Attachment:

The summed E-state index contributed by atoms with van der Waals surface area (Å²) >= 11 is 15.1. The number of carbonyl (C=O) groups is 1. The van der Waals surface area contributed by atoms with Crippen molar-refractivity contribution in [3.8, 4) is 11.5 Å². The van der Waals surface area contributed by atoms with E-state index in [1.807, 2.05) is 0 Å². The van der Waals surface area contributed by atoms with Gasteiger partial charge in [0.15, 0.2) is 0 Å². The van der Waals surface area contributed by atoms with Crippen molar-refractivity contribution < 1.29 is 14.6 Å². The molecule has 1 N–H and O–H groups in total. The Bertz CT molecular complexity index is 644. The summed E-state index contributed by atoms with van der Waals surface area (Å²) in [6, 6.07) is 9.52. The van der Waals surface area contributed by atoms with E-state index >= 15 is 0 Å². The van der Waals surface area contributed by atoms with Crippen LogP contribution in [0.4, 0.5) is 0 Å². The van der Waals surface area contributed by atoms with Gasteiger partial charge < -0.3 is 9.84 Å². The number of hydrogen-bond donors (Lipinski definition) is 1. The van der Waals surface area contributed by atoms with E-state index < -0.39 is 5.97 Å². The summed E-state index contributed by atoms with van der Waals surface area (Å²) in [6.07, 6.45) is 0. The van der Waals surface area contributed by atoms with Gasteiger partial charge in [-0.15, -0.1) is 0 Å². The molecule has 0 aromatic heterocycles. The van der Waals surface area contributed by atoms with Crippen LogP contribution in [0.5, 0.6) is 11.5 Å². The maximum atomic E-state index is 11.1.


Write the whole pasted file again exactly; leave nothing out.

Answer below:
The summed E-state index contributed by atoms with van der Waals surface area (Å²) >= 11 is 15.1. The number of carbonyl (C=O) groups is 1. The van der Waals surface area contributed by atoms with Crippen molar-refractivity contribution in [3.8, 4) is 11.5 Å². The van der Waals surface area contributed by atoms with E-state index in [1.807, 2.05) is 0 Å². The van der Waals surface area contributed by atoms with Gasteiger partial charge in [0.15, 0.2) is 0 Å². The van der Waals surface area contributed by atoms with Crippen molar-refractivity contribution < 1.29 is 14.6 Å². The molecule has 1 N–H and O–H groups in total. The Bertz CT molecular complexity index is 644. The summed E-state index contributed by atoms with van der Waals surface area (Å²) in [6, 6.07) is 9.52. The van der Waals surface area contributed by atoms with E-state index >= 15 is 0 Å². The van der Waals surface area contributed by atoms with Crippen LogP contribution in [0.4, 0.5) is 0 Å². The van der Waals surface area contributed by atoms with Gasteiger partial charge < -0.3 is 9.84 Å². The number of hydrogen-bond donors (Lipinski definition) is 1. The van der Waals surface area contributed by atoms with E-state index < -0.39 is 5.97 Å². The summed E-state index contributed by atoms with van der Waals surface area (Å²) in [6.07, 6.45) is 0. The van der Waals surface area contributed by atoms with Gasteiger partial charge in [-0.15, -0.1) is 0 Å². The molecule has 0 aromatic heterocycles. The van der Waals surface area contributed by atoms with Crippen LogP contribution in [0.5, 0.6) is 11.5 Å². The maximum atomic E-state index is 11.1.